Picture the scene: Ezra opens the book (technically a scroll), likely dramatically, in front of the people elevated above them. This is a solemn occasion. The book or scroll is likely Deuteronomy. Ezra blesses God: God, the author of the Law of Moses that is for the people to observe and obey. It is a law that they are unfamiliar with. They are going to hear it for the first time. In anticipation, they give their assent by saying “Amen, Amen.” They then “bowed their heads and worshiped the Lord.” (Nehemiah 8:6b)
This reading of the law happened on the first day of the seventh month. This is a holy day set aside in Leviticus as a day of rest, of sabbath. The Jewish calendar is still a lunar calendar. In the Hebrew/Jewish calendar, this is 1 Tishrei. Ezra and Nehemiah declare that this day is holy. It is so holy that the day is a Jewish holy day called Rosh Hashanah.
This day is also thought of as the beginning of the Jewish religion. They can no longer be a nation. They are a province of the powerful Persian Empire. Since they cannot be a nation, they can be a religion, Judaism, named after their province, Judah. The foundation of Judaism is the Law of Moses.
The people wept hearing the words of God in the Law of Moses. This was much more than a recount of the Sinai experience, an event that happened many centuries before. The people weep because this is their story. God intervened in human history to save them. It was the same God who intervened in history and sent them from exile to home. The laws that Ezra and Nehemiah are trying to impose are not arbitrary. They were given by God.
The people of Judah are subdued.
To celebrate the day, Ezra and Nehemiah encourage the people to no longer weep, but to rejoice. “Go your way, eat the fat and drink sweet wine and send portions of them to those for whom nothing is prepared, for this day is holy to our Lord; and do not be grieved, for the joy of the Lord is your strength.” (Nehemiah 8:10) The next verse that was not read says that the Levites among the people reinforced this command. (You will have fun and you will like it!)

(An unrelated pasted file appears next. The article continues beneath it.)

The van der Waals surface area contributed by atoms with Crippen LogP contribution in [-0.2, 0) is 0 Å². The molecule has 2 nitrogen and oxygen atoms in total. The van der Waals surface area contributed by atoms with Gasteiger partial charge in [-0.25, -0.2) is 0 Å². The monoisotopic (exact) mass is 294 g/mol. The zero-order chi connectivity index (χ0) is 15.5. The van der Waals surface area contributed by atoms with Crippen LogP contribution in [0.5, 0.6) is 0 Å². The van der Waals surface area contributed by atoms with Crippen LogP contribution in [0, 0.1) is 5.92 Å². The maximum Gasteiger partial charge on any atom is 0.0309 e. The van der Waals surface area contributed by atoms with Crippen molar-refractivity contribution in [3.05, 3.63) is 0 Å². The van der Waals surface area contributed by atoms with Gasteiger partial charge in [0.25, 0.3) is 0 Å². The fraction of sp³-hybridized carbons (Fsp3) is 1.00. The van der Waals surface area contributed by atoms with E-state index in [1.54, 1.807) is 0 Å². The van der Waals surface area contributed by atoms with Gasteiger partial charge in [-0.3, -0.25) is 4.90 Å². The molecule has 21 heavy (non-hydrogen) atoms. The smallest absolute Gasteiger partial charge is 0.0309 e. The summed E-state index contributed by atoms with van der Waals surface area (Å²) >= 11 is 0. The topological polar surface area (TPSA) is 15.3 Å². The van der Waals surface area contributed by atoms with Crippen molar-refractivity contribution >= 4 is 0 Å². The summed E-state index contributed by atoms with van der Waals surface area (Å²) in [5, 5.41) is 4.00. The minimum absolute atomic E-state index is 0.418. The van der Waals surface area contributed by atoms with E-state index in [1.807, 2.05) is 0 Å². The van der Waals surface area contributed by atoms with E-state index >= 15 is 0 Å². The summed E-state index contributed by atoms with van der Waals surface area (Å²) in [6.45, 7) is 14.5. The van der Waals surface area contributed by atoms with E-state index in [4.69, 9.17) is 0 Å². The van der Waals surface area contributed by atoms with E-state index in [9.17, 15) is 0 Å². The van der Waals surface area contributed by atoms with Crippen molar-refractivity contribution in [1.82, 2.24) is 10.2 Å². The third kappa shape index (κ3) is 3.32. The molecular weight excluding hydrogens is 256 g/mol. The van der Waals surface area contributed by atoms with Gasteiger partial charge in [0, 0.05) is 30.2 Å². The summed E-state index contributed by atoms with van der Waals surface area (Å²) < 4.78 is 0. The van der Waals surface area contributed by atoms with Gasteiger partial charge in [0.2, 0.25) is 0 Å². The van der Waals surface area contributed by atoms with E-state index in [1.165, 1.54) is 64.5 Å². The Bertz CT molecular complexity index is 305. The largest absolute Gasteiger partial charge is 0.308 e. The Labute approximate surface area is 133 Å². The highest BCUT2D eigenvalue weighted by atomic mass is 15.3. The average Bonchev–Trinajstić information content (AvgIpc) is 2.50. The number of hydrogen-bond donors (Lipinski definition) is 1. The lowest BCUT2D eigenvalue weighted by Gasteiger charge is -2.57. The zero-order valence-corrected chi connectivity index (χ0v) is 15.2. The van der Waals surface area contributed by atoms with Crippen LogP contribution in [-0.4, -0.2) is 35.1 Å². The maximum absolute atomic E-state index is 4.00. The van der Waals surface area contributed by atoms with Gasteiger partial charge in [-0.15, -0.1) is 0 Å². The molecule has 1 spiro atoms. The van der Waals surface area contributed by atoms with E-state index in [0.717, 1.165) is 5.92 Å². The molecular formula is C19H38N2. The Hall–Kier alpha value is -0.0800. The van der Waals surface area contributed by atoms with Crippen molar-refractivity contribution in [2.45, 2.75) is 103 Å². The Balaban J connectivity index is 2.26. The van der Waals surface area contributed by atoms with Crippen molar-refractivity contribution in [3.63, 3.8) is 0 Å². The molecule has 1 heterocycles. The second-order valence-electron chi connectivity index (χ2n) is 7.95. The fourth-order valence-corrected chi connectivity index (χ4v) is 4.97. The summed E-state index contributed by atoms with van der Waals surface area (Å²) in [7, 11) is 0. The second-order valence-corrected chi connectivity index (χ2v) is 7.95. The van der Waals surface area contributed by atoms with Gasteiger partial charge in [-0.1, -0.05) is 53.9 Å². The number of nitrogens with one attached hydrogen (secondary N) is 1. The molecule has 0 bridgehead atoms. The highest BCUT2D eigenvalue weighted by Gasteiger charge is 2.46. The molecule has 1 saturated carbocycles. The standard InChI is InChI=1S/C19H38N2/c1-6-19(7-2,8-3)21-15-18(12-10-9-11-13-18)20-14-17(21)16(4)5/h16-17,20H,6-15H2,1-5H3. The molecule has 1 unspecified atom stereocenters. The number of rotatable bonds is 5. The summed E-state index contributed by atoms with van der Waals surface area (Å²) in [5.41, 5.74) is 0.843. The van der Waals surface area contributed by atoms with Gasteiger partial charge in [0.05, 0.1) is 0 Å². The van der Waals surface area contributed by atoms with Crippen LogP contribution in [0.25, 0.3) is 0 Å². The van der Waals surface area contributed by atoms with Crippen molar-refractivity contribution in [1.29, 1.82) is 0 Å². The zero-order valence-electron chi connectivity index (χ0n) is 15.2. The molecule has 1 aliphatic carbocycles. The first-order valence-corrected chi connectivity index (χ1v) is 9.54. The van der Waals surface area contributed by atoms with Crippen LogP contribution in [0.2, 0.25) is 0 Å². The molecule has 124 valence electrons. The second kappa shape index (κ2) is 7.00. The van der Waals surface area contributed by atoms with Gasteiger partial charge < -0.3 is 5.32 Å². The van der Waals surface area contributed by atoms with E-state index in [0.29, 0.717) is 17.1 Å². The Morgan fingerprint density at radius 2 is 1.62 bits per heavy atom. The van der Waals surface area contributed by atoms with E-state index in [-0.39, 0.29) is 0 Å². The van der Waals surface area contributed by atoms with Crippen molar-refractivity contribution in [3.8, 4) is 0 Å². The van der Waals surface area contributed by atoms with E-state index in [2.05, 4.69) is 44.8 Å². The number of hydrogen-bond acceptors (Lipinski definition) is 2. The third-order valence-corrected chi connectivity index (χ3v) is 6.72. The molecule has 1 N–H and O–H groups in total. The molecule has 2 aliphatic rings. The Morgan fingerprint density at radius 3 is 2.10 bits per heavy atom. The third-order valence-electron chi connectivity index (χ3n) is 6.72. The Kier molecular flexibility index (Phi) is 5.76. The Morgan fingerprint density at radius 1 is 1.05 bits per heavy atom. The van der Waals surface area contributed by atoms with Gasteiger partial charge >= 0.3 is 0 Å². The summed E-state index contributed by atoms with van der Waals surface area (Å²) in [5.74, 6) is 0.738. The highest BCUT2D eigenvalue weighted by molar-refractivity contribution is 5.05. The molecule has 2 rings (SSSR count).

The Word of God just doesn’t seem to be as influential today. Ezra and Nehemiah gave the people a purpose and a goal and an identity. That doesn’t happen in this country today. Here everyone is their own expert of what is meaningful to them. Now this is not a bad thing, unless someone is ignorant, delusional, or both.
The thing about the Word of God, as we know it, is that it has been tested and criticized for centuries. And it still stands up. Most people who reject God’s Word do not read it. They did not have Ezra or anyone else read it to them. They didn’t have Levites around to have it make sense to them.
Some do study the Bible but do so as a piece of fiction. My Uncle Lloyd was such a person. When he read Genesis, he assumed that it was a book of history and was therefore, ludicrous. Genesis is no such thing. It is a story, but it is a story of humanity pushing away from God and God’s multiple attempts to bring humanity back to God. As history, it made no sense to him. But he failed to see the big picture of the book.
This theme of pulling away from God is repeated over and over again throughout the Old Testament. The apex of the story happens when the Word of God takes on flesh. In the person of Jesus, we are literally joined with God. We are heirs with Christ. (Romans 8:17)
As Timothy Saleska notes, “We too have God’s word to sustain us. That word is not just a history lesson to us, nor is it a dry list of rules we have to follow. It is our story. It is the story of our life and death and resurrection in Christ. It is a story with the power to make us weep and fill us with joy.
“In other words, the word does for us what it did for ancient Israel. It gives life. And, like the postexilic community, we gather around the word on our ‘day of Sabbath rest,’ our Sunday. It is a day of feasting on the Lord’s Supper and celebration of the resurrection and our resurrection hope. It is a day of joy when we are reminded of the Lord’s grace in our lives and in which we receive strength to live ‘between the times.’”
As Jesus read from Isaiah, “The Spirit of the Lord is upon me, because he has anointed me to bring good news to the poor. He has sent me to proclaim release to the captives and recovery of sight to the blind, to let the oppressed go free, to proclaim the year of the Lord’s favor.” (Luke 4:18-19)
This is Jubilee. This is for all people. Let us rejoice and have fun and like it. Let the one who has ears, listen. (Mathew 11:15, 13:9, Mark 4:9, Luke 8:8, 14:35)
 Saleska, T. E. (2001). Third Sunday after the Epiphany, Year C. In The lectionary commentary: theological exegesis for Sunday’s texts, volume one (p. 256). Grand Rapids, MI: Eerdmans.